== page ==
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Dwight, I read this post to get a good laugh, but now that I've read it I feel pity for your situation. Also, no one has really given you a good answer. The truth is, if you've been in the violin business long enough, you'll know that you can do no wrong with school instruments. They are completely disposable. You just want them to last as long as they can until the day they get sat on or dropped off the bus, which they definitely will.

So, you're best option is to get a good repairman to make good fitting posts which can stay in indefinitely if they're made well. But, if that's just not possible, do what you have to do.

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"Well..........we are 150 miles from the nearest repairman and seldom have any budget to speak of. I don't ever set up posts, I know my limitations at the moment. I was just thinking out loud about doing this on some instruments that see very hard use. I still have not heard any reason not to except "it just isn't done" It seems like 'cellos especially if the bridge falls (school bus rides with soft cases) you can bet the post will go down. In any case don't worry I haven't done anything yet it's just that school repairs are a bit like bailing a boat with a strainer. Just remember we are talking about kids that could damage a fiddle if it was made out of cement. As a public school teacher you get to teach everyone not just the angels"

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Of course there are compelling physical reasons not to glue the post in. For instance, future repairmen may damage the top or bottom when trying to remove or adjust it. Or it may leave glue residue that will have to be removed in order to make the surface smooth to refit the post. Gluing just the bottom is perhaps as risky if not more so since the top may still slip, leaving torque on the bottom and the top coupling to rattle or buzz. Most importantly, the very fact they need gluing in indicates they are not only fit improperly, they are fit as bad as is possible, and thus the instrument is just that much farther out of decent setup.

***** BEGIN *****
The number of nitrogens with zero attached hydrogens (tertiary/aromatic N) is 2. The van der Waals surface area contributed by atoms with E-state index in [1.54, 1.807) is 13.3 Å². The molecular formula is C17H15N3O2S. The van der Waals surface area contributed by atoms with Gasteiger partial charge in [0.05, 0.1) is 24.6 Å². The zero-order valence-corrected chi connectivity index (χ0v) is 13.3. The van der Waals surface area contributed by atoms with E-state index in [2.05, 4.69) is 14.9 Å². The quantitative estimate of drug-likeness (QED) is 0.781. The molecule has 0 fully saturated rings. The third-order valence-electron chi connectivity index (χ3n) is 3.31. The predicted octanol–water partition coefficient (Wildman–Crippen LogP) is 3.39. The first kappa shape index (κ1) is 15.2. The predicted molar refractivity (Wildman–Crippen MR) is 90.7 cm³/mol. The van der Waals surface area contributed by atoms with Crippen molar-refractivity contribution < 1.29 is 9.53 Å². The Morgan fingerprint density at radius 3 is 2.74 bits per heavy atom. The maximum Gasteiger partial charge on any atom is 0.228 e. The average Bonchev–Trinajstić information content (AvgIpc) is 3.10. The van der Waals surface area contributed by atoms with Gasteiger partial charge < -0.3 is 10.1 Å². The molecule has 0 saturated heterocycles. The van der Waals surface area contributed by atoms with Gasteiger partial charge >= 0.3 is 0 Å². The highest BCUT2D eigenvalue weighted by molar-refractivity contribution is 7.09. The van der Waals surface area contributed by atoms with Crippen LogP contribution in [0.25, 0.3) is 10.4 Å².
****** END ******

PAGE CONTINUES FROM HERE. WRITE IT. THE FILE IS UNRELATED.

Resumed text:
You might say the kids are so rough on the cellos, it does not matter if they sound good. If this is really true, then they might as well cancel the music program. But if you want to inspire kids to play and perhaps have the odd one really take to an instrument, the probability goes up if it sounds better, so every little thing that improves the sound is beneficial even if it is not immediately apparent. In addition, general care of instruments should be part of the music program. Instilling a certain minimum of respect for instruments is something that should at least be attempted at regular intervals, and I would wager there is nothing of the sort occurring at present.

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But you might say the kids are rough on the cellos and thus it does not matter if they sound good. If this is really true, then they might as well cancel the music program. But if you want to inspire kids to play and perhaps have the odd one really take to an instrument, the probability goes up if it sounds better, so every little thing that improves the sound is beneficial even if it is not immediately apparent. In addition, general care of instruments should be part of the music program. Instilling a certain minimum of respect for instruments is something that should at least be attempted at regular intervals, and I would wager there is nothing of the sort occurring at present.

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I am going to stop writing on this thread as it has become tiresome. Of course the students are taught to take care of their instruments. And we talk to them constantly about how to take care of them and help them last a long time. I tell the kids that if an instrument is taken care of it can last forever. And I tell them about seeing people play on DaSalo and Maggini instruments that are about 400 years old. We even look at pictures of fine instruments and learn about some of the Cremonese and other makers. My point was that cost of a new sound post is a large portion of the price of a $250 instrument I know the thing is bound to sound better if the post is up as opposed to down. I have 27 years in the trenches behind me, and I was just floating an idea to get a few extra years out of some school instruments.